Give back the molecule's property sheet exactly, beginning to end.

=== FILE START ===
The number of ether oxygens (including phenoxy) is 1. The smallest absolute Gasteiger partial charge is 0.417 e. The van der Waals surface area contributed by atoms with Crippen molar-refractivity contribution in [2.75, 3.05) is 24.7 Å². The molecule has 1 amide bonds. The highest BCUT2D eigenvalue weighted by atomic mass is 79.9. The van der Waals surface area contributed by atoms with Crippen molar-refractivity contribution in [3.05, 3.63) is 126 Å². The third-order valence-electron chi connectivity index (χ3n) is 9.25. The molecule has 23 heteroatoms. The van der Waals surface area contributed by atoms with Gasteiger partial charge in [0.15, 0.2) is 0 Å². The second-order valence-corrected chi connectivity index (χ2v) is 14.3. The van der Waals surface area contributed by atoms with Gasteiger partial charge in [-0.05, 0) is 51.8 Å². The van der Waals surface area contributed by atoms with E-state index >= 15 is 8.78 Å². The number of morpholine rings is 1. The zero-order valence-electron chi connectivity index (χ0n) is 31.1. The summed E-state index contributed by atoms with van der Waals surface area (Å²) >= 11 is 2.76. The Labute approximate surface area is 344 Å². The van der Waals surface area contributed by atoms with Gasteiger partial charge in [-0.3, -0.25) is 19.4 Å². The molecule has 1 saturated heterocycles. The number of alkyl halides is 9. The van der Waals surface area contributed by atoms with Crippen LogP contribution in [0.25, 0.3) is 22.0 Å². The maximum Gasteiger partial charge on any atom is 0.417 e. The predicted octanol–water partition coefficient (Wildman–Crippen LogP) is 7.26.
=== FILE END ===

The number of ether oxygens (including phenoxy) is 1. The smallest absolute Gasteiger partial charge is 0.417 e. The van der Waals surface area contributed by atoms with Crippen molar-refractivity contribution in [2.75, 3.05) is 24.7 Å². The molecule has 1 amide bonds. The highest BCUT2D eigenvalue weighted by atomic mass is 79.9. The van der Waals surface area contributed by atoms with Crippen molar-refractivity contribution in [3.05, 3.63) is 126 Å². The third-order valence-electron chi connectivity index (χ3n) is 9.25. The molecule has 23 heteroatoms. The van der Waals surface area contributed by atoms with Gasteiger partial charge in [0.15, 0.2) is 0 Å². The second-order valence-corrected chi connectivity index (χ2v) is 14.3. The van der Waals surface area contributed by atoms with Gasteiger partial charge in [-0.05, 0) is 51.8 Å². The van der Waals surface area contributed by atoms with E-state index >= 15 is 8.78 Å². The number of morpholine rings is 1. The zero-order valence-electron chi connectivity index (χ0n) is 31.1. The summed E-state index contributed by atoms with van der Waals surface area (Å²) >= 11 is 2.76. The Labute approximate surface area is 344 Å². The van der Waals surface area contributed by atoms with Gasteiger partial charge in [-0.3, -0.25) is 19.4 Å². The molecule has 1 saturated heterocycles. The number of alkyl halides is 9. The van der Waals surface area contributed by atoms with Crippen LogP contribution in [0.25, 0.3) is 22.0 Å². The maximum Gasteiger partial charge on any atom is 0.417 e. The predicted octanol–water partition coefficient (Wildman–Crippen LogP) is 7.26.